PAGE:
Aug 6, 2020



I am writing to welcome the folks who will be serving on the Equity Committee set up by the City Council.  I am looking forward to listening to your thoughts, demands and ideas for making this a better community. I know most of you personally and feel it an excellent group of thinkers and doers.


                Oregon has the dubious distinction of being the only state that had exclusion of African Americans written into its first Constitution.  The statistics for incarceration of minorities, especially for drug crimes, are an embarrassment to our legal system. Medford still had a Sundown Law on its books when I move here in 1978, although it was not enforced.  I don’t suggest wallowing in the past but it is hard to measure progress without looking back to where we come from.


                I don’t know what a group of White, well-off, elected officials can contribute to your efforts but I believe we must listen, not try to run the show. My ears will be open and my mouth shut for the most part.  I have spent my whole life in small towns filled with nobility, wisdom and narrow-mindedness.  The guy with the confederate flag mask calling young people the N word is not unfamiliar to me.  He’s the same man who would have dumped a milkshake on John Lewis’ head at the Woolworth counter in  the South.  He acts out of hatred, fear and loathing and must be met with firm resolve and bravery. Likewise institutional barriers to equal access in all areas must be confronted and removed.


                There is no easy time to be dealing with these difficult issues but the COVID Pandemic has made even the most mundane activities complicated.  Still the issue of equality cannot be delayed or denied any longer.  Let us seek each other’s wisdom and counsel for as a wise man once said “We are all just walking each other home”.




Phil Studenberg, Attorney at Law PC


Klamath Falls City Council Ward 1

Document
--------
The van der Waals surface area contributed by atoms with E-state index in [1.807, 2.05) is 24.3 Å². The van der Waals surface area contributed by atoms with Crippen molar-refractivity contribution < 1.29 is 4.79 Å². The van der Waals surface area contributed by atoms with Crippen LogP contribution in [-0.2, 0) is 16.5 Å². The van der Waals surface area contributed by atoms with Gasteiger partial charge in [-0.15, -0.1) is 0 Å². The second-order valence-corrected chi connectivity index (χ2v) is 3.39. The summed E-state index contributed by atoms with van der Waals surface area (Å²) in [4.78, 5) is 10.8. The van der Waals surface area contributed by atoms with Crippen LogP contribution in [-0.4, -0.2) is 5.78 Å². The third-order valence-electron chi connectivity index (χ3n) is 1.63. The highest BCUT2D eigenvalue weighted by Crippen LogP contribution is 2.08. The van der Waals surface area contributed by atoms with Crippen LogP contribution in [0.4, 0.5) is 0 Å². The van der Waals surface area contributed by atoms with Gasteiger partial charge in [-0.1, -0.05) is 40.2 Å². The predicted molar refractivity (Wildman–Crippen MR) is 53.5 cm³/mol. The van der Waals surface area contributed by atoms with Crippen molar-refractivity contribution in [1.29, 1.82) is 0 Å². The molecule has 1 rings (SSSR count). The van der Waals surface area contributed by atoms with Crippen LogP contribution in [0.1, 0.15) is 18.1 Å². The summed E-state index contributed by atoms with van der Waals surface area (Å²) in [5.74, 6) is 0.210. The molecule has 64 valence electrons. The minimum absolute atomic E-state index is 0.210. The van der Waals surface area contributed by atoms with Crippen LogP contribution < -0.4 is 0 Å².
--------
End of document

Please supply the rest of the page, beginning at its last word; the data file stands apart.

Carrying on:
422 Main, Suite 201


Klamath Falls, Or. 97601






July 20, 2020


Restorative Justice is a movement and project that has many prongs on its fork.


First, a crime is committed against a person or property. The alleged perpetrator is arrested and charged with the DA defined crimes. There are three outcomes.


1. Charges are dropped due to lack of evidence (but the arrest is on the person’s record).

2. Alleged perpetrator takes a plea negotiation, admitting guilt to some degree, and serves his/her time in custody.

3. A jury trial can result in a guilty, not guilty, or charged with lesser crimes.


Second, with any of the three outcomes listed above, a mediator and advocates for the offender and the victims, are appointed. Their first interest is to reconcile the community in which the alleged crime was committed and the offender.


Third, the District Attorney and presiding judge MUST buy in to the “sentence” of restorative justice. This a practiced advocate within the judicial system to assure that all legal parties agree.


Fourth, the offender, victims, DA’s office advocate, and community must meet in a neutral location to establish trust and truthfulness. A fair and courteous dialogue must occur between the four entities. The advocates and mediator are there to ensure this.


Finally, in a consensus, the group can determine what the offender can actively do to demonstrate repentance, reparations, and respect for all who were affected. If this is done, then the offender does not face jail time, victim/community shunning, or a record of conviction (expungement). In fact, the offender becomes a valued member of the community and receives forgiveness from the victim(s).


This is true rehabilitation and reintegration. The community might receive grants to support the offender’s housing and human needs.


This is dignity without borders.